Opinion

Time to Get Real About Small Business Health Care Costs

By Rhett Buttle
October 8, 2019 at 5:00 am ET

While health care is a heated topic in the 2020 election and is sure to remain a focus throughout the campaign, the viewpoint and needs of small business owners and their employees are getting lost in the noise.

New national research from Public Private Strategies of 500 small- and medium-sized businesses sheds light on small business owners’ perspectives on their health care costs. The results are clear: The cost of providing health care to employees is the biggest problem small businesses face, and it’s a major issue for all types of businesses — newer, older, smaller and larger.

Our report found 74 percent of small business owners think the cost of providing health care is a problem, and 69 percent report cost increases in recent years. Of those who have seen costs rise, almost 1 in 3 (31 percent) said their costs have jumped annually by more than 10 percent each year.

Unfortunately, the struggles of small business owners to afford health coverage often translate into higher costs for employees. This can be devastating for many small business owners who consider their employees family.

But the research shows that when costs go up, small employers often resort to changing plans to ones with higher deductibles or cutting the amount of the premium they shoulder. In fact, nearly half of poll respondents said they have increased deductibles or co-pays for their employees; a quarter required employees to pay higher premiums, and 16 percent either reduced or eliminated dependent coverage.

Employers are doing everything they can to continue to provide coverage, but rising costs are making it near impossible to maintain high levels of coverage for their employees. It’s so bad that 1 in 3 small business owners have considered dropping coverage altogether.

This would be a crisis. Small business owners want to provide good coverage because it helps them compete and because they know it’s the right thing to do for employees.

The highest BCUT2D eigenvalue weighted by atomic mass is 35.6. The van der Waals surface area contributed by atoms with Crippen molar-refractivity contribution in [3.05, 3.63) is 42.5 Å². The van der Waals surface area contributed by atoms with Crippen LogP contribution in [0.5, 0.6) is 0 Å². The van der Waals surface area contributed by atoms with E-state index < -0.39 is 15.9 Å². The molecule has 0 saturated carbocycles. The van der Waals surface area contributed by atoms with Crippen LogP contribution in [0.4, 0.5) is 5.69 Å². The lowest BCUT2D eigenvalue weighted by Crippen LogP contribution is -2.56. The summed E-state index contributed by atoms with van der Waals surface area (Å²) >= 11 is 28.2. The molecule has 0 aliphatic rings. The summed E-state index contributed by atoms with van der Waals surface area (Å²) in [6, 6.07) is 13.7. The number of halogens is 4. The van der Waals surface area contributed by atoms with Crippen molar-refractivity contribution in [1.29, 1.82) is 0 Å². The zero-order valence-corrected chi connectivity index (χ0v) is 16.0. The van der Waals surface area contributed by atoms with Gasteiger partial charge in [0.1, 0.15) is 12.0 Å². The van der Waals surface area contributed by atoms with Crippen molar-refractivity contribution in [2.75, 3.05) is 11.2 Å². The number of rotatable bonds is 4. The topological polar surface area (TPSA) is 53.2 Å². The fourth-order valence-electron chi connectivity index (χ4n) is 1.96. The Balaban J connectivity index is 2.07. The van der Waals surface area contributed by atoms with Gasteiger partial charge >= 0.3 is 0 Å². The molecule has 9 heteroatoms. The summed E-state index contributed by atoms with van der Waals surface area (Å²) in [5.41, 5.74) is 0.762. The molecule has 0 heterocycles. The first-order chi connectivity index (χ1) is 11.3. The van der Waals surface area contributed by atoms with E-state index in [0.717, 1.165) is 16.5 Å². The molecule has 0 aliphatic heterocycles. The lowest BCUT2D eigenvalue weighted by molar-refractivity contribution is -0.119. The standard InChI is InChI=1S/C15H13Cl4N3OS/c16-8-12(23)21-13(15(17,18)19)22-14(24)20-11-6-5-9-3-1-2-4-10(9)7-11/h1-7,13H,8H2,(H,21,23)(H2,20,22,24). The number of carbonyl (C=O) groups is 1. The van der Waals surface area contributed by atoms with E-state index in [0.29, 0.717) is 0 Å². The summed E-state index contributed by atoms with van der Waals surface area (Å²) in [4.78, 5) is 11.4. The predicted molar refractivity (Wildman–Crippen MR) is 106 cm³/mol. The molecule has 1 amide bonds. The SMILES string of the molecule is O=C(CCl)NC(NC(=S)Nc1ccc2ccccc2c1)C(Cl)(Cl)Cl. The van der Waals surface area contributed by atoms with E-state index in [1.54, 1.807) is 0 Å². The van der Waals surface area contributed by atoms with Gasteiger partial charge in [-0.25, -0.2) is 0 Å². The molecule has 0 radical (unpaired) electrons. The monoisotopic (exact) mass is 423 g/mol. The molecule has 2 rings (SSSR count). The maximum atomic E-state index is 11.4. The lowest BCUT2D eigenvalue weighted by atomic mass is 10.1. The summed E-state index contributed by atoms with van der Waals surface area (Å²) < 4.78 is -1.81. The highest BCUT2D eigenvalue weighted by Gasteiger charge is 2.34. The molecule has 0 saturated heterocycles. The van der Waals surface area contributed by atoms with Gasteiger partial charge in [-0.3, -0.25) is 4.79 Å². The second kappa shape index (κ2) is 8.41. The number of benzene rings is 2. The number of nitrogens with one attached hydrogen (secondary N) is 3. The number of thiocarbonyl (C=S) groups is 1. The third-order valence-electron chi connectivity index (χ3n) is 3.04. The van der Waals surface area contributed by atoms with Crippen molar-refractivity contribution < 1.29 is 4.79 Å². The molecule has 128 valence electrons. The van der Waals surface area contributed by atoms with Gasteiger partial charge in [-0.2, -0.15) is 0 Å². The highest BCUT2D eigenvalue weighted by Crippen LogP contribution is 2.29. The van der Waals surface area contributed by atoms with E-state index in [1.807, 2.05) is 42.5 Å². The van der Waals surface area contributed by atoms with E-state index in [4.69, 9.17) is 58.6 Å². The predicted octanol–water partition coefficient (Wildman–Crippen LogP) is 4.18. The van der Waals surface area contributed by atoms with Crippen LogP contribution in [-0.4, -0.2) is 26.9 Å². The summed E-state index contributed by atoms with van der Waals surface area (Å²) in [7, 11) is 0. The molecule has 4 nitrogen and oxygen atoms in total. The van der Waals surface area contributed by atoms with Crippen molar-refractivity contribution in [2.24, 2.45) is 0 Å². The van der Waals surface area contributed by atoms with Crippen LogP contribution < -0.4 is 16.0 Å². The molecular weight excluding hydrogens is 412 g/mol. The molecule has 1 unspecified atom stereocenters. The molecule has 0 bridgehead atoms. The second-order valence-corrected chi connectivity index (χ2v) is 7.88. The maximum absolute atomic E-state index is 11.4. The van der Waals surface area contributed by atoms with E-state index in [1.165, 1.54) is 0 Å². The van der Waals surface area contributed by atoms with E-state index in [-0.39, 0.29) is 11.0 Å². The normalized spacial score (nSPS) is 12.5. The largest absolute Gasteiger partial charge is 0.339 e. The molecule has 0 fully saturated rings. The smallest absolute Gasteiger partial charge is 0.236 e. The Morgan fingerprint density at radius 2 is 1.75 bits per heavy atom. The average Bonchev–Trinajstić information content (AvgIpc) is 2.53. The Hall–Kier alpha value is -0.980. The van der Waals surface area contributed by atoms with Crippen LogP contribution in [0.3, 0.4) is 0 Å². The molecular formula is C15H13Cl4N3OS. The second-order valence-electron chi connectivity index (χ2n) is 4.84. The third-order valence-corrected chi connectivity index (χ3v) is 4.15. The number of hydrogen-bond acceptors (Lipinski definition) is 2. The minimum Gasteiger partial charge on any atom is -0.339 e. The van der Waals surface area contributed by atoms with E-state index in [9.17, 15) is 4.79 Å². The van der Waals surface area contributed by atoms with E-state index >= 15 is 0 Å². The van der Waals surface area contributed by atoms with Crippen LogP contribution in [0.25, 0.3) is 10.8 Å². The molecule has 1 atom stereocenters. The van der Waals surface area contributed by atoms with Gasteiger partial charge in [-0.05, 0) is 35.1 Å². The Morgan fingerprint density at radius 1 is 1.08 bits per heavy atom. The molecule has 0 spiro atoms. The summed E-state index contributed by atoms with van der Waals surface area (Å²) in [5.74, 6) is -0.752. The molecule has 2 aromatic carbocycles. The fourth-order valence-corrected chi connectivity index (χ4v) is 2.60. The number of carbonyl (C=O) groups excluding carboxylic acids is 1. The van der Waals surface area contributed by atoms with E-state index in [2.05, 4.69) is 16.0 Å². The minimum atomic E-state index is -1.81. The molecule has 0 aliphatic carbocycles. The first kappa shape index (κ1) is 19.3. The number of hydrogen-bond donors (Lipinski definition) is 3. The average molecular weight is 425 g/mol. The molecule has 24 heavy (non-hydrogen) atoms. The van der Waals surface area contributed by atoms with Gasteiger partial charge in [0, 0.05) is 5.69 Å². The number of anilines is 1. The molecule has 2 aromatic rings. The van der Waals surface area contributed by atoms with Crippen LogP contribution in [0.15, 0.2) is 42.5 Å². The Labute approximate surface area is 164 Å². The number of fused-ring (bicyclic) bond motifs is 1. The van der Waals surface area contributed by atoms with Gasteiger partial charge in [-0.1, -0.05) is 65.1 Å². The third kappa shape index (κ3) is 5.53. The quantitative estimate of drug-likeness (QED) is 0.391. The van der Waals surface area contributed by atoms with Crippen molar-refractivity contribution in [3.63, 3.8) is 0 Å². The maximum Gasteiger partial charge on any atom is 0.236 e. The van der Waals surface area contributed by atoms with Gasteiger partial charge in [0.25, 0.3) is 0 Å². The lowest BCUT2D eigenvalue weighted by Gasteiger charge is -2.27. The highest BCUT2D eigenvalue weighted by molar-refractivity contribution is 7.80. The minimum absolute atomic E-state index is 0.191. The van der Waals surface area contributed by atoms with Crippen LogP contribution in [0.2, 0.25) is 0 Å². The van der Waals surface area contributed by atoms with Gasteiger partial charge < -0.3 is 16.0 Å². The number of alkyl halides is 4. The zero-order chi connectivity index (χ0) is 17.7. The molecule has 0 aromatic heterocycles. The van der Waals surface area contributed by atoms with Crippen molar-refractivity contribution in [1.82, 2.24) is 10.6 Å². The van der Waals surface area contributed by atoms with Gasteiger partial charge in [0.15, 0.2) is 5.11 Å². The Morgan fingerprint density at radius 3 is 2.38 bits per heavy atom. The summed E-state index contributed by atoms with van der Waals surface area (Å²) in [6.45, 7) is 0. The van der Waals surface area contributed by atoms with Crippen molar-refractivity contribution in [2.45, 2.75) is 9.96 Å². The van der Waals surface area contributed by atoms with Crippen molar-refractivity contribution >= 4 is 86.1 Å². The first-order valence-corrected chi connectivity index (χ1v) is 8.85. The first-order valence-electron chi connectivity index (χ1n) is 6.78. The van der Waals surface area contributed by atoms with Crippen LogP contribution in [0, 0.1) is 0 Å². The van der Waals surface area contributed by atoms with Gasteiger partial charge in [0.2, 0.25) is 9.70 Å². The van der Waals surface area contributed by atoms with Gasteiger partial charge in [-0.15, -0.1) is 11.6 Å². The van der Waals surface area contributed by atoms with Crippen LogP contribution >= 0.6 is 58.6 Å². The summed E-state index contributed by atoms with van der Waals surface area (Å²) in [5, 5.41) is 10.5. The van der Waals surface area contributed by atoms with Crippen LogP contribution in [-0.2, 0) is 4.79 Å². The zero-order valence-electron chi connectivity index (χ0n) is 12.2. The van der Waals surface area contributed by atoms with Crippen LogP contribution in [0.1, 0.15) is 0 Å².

The issues facing small businesses have ramifications for millions of people in this country. Small businesses employ nearly half of the private sector workforce and create roughly two-thirds of net new jobs.

Small business owners are less likely than their larger counterparts to provide coverage, and they tend to pay more for the coverage they provide. But failure to provide coverage makes it harder to compete for top talent. Indeed, in today’s tight job market, offering coverage can mean the difference in hiring your preferred employee.

That’s why small business owners are desperate for change. Our research showed that small business owners need help now and are supportive of solutions from across the political spectrum.

For small business owners, this is an existential issue, not a matter of ideological orthodoxy. We found favor for both market-based and policy-driven solutions to rising health care costs — our findings show that small business owners are so eager to deal with costs, they are open to almost any possible solution. Even government options for health coverage were popular, with almost 3 in 4 small business owners expressing support for allowing employees to buy into Medicare or Medicaid or another national government-administered health plan.

The research shows that small business owners support proposals that would increase choice, with measures such as allowing more generic drugs to come to market. And they want more transparency on pricing through requirements such as requiring pharmaceutical companies to disclose breakdowns of pricing info.

Solving the problem of high health care costs for small business owners will be a game changer for our economy. Not only will it make it easier for them to provide quality coverage for employees, helping them hire and retain top talent, but it will also help them keep more revenue to reinvest into their businesses and communities.

Politicians, including many 2020 presidential candidates, often tout small business owners as the backbone of our American economy, yet they are failing to make small business concerns the cornerstone of policy solutions. Health care must stay at the top of the agenda heading into 2020, but we must reframe the conversation and talk about solutions that will actually work for small business owners.

Regardless of the challenges they face, America’s entrepreneurs are growing and creating millions of new jobs. Our economy demands that we address the challenges holding them back from realizing their full potential. Small business owners are drowning — it’s time for policymakers to unite and provide much-needed relief. 

 

Rhett Buttle is the founder of Public Private Strategies and Next Gen Chamber of Commerce and the executive director of the Small Business Roundtable, and he previously served as director of private sector engagement in the Office of the Secretary at the Department of Health and Human Services and was a private sector adviser on the White House Business Council.

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